Every likable character's death hurts in this movie, and every time a bad guy gets owned it feels fantastic. The writers did a great job making you feel one way or the other about the people in the movie, (there isn't a single character that fails to make an impression) and the actors then carry it the rest of the way by just being awesome about it. There's this former Nazi asshole who's along for the ride because he's in charge of the soldiers they're using for the mission, and Taylor notices that this piece-of-shit still proudly wears a Swastika medal and tells him to take that shit off. Later on, the Nazi does some cold-blooded shit, something that has a horrible chilling logic to it, and Taylor then tells him to put that shit back on because he sure as fuck earned it.

I loved the dialogue scenes between Taylor and Brown's characters; nowadays, we'd all be calling this kind of relationship a bromance, and it doesn't help that there's a least one line Brown says regarding Taylor that could really be taken the wrong way (unless that's what the writers intended, the cheeky bastards) but back then in the 60's, that was just male camaraderie. Nowadays there's no such thing as Male Bonding, we have to call that shit borderline gay, and that's too bad. I guess you just can't have a couple bros who feel very strongly about each other -- probably even moreso after having gone through previous violent missions together -- without assuming they want to bang each other. Nowadays you just can't be really close with your bro; I sure as fuck don't want to get it on with any of my close guy friends -- but that's probably because they're not attractive enough for me. Anyway, it doesn't always have to be subtext, that's what I'm saying.  

Listen man, I don't want to make this shit sound too serious, because when it comes down to it, this movie is just full of Win -- Win in the form of motherfuckers getting shot, blown up, and repeatedly karate chopped to the neck. There's a chainsaw battle, people jumping from roofs onto jeeps, machine gunning motherfuckers even after they've been killed, and one spectacular jeep versus raft scene that had me wondering if it was going to end the way I thought it would end. I figured it wouldn't; the chase was good enough, but the catching up part will probably suffer in comparison to the build-up, I thought to myself. My man, I'm telling you it ended EXACTLY how I hoped it would, and apparently everyone else in the audience felt the same way because the whole fuckin' room burst into applause.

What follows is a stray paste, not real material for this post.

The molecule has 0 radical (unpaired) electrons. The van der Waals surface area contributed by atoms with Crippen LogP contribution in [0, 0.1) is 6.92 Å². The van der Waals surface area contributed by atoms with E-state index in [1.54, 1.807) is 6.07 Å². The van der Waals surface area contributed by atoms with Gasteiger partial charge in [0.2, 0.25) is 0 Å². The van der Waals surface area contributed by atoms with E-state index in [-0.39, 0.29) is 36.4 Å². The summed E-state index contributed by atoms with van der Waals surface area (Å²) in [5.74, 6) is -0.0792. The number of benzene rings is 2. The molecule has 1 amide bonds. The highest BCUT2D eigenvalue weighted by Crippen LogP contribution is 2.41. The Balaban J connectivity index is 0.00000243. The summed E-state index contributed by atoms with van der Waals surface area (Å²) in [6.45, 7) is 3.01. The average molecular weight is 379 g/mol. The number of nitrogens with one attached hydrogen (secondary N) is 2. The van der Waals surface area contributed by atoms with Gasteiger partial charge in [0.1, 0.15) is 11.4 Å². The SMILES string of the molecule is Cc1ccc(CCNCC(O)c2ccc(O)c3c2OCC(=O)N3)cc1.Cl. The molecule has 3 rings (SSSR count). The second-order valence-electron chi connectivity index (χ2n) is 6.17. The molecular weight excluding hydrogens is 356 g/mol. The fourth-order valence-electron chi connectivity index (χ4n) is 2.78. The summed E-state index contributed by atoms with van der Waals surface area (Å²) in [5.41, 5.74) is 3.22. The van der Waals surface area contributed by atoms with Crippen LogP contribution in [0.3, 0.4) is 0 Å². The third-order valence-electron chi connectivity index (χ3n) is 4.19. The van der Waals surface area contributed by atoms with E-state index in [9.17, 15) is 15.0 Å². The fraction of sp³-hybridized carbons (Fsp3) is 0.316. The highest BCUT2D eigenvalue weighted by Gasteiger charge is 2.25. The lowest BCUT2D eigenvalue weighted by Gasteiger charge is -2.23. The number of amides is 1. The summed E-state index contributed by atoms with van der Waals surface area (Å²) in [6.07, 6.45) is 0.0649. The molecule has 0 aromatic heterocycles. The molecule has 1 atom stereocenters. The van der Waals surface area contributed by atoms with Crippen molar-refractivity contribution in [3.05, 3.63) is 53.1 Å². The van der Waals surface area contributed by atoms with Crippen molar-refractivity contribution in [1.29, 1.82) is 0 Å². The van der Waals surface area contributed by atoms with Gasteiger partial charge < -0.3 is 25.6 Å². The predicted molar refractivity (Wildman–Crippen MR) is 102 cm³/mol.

I'm going to share the same sentiment as other people who saw this film at the New Bev by calling it my favorite men-on-a-mission movie. Rod Taylor is a badass, Jim Brown is cool, and hot half-raza Yvette Mimieux (Taylor's co-star from The Time Machine) is nice to look at and helps keep the gay away. I don't get it. I don't get how you can't make a movie like this anymore, a movie with great action, drama, and humor without any kind of pandering. They exist, on occasion the summer movie gods give you a Die Hard or an Inception. But we're also sorely lacking in movies with some fuckin' BALLS (he said in a Will Arnett voice). In a weird way, I'm so glad Tarantino introduced this movie to me and so many others at the New Beverly, but I'm also kind of bummed that there aren't more like them. What the fuck, yo?

They showed a reel of Rod Taylor trailers, then a guy in a Snoopy shirt and striped shorts sat near me (I don't even know if that shit was ironic or a genuine love for the Peanuts dog and all things vertical), then the next film, Hell River (it had the much better title of Partizan in the print that was screened) began. Now, this movie commits only one terrible crime in my eyes, and it's the unfortunate crime of following Dark of the Sun. I think a lot of people held that against it, based on the walkouts during the film. This was a film made in Yugoslavia, and as a result, the film has very much a dreary Southeastern European look and feel. It's very serious, and I only remember one moment of levity in the whole thing, but it's still a good flick.

Rod Taylor was pushing 50 at this point, starting to look more like his Winston Churchill in Inglourious Basterds, but he still came off as his usual badass self. He plays Marko, and rather than being all depressed about living in Yugoslavia, he's busy heading a rebellion against the Nazis (it takes place during 1941) and most of the movie consists of them doing the guerrilla thing, surprising these fuckin' Krauts and doing everything except shouting "Wolverines!" at the end of it. Early on, there's a scene between Marko and his brother and while watching the older, pudgier guy talking with this much younger dude, I realized that the movie is trying to make us believe Marko is much, much younger than he appears. Like, he's supposed to be only a few years older than this other guy who appears to be in his 20's. I don't know. I accepted it because hey, it was 1941 in Yugoslavia and the Germans are fucking everybody up. That shit would probably age the fuck out of you.